Friday, November 15, 2013

It's :EL

This is the story of two cultures coming together, told by one of them. It's the story of one proud and old culture, making the most of everything on their land, and so using precious little of it to get by. And it's the story of a bustling, revitalizing culture that couldn't get enough of the world, and so bridged its rivers and sailed its oceans.

Let's call the proud and old culture _____. They were the first to discover government, and chart the seasons and subvert the rain to feed all. _____ barely recognize what they live on top of. This is a story of _____ staring gratefully from their shores as the bustling, revitalizing culture proves to them that they are not alone under this endless and unfeeling sky. It's the greatest moment in their history. Sure their ignorance causes some _____ to die off from a disease or accidental dispute, but they're ecstatic.

Let's call the bustling, revitalizing culture *****. ***** are as ecstatic as _____ are about not being alone on this cold planet, and to find a people who live on such rich mineral deposits and resources. Rich mineral deposits and resources that _____ barely know are there, the very sorts of stuff ***** had to leave their homes abroad due to scarcity of. ***** generously assist _____ in mining and harvesting their resources, teaching them how to do it quickly, hastily, even riskily, because _____ are so happy to help their new neighbors from across the ocean. Soon _____ perform nearly all the labor out of love for *****, who they see as brothers. ***** say that _____ always saw them as brothers.

This is a story about a bond that lasts a hundred lifetimes. Harvesting the minerals is caustic to the human body, and so the healthiest and youngest ***** become sicker, and the _____ have to find ways to comfort and motivate them. _____ use their superior education to tell ***** when to eat, and where to live, and which customs are best to keep following as their cultures move forward. ***** are grateful for ______’s lessons in government, but take governing over for them, and subvert the rain to feed all who need feeding rather than carelessly feeding all.

Soon ***** live in the highest towers ever built, and more of their people sail hither to enjoy the spoils of _____’s minerals, and to watch _____ at labor, even if _____’s productivity has fallen behind for reasons that don't bear recording.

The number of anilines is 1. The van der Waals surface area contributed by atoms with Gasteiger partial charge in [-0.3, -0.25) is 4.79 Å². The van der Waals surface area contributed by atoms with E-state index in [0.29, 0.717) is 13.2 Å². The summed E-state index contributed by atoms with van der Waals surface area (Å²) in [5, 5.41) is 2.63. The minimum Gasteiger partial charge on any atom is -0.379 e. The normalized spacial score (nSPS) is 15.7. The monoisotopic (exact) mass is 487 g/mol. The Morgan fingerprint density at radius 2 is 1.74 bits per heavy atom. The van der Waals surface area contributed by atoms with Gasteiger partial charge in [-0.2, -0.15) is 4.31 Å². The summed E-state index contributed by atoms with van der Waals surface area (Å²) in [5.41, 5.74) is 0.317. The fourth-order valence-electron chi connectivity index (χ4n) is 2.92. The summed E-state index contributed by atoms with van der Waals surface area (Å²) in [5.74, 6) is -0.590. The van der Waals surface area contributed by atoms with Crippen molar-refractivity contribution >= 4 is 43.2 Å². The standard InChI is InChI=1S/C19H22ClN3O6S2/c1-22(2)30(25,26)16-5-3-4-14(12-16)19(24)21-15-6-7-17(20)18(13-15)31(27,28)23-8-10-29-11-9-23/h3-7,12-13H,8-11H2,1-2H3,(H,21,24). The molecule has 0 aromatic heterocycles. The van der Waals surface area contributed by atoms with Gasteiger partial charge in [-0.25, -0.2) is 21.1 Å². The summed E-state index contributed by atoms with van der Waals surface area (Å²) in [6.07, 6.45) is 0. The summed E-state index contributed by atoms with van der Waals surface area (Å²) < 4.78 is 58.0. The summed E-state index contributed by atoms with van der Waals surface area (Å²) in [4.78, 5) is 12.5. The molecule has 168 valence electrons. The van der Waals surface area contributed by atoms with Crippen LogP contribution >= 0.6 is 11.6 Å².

Soon _____'s numbers dwindle until they are difficult to record, too.

This is the story about a culture that embraced another, and worked itself to the bone of its own accord, and when it died, it did so thanking the outsiders for having shown it how to live. ***** will never forget the people who used to live here, even if they can't remember their names.

17 comments:

  1. Hmm it's a story about progress and expansion isn't it? ^_^ Very clever writing John!

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  2. I like it, especially since it's so appropriately seasonal without actually being a "Thanksgiving story". Did you switch around _______ and ****** in the last three paragraphs though? Or is my brain just slow because it's morning?

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    1. I did indeed, and have since fixed it. Sorry about the ridiculous error. Sort of ruins the gimmick!

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  3. Inventive if a little challenging for me to read early in the morning. It seems like there's a reversal of _____ and ***** from 3rd paragraph, but I could be confused.

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  4. I have always had a difficult time reading symbols instead of words in such work but this one seemed much easier - I just called _____ blank and ****** star. :) I like the idea of the form though as it shows how little it matters what either of them are called (which I presume was your intention). Good job John!

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    1. I endorse that nomenclature for these cultures! I was hoping the symbols being so different would help guide the gimmick a little bit.

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  5. The "*****" and "_____" reminds me of some 19th century lit, where the authors blotted out place names. "The vicar of B--- did this and that, and a few other things besides." I suppose it was a way to, as you've done here, deliver the message without getting bogged down in international politics. ;-) It's difficult to avoid substituting certain names in here, though!

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  6. Oh, and I just got the significance of ":EL" --- very clever!

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    1. It was one of those things I just had to use.

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  7. Well done. Maybe I'm just biased, but that seems like a sad story to me.

    The Warrior Muse

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  8. Saddened me did this one John, I can't help but take the side of the exploited.

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  9. Even as a cautionary tale, this has a creepy feel to it.

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  10. This is like a happy version of a Lovecraft story of the Great Old Ones. The symbols were like shorthand for the names we were Not Meant to Know.

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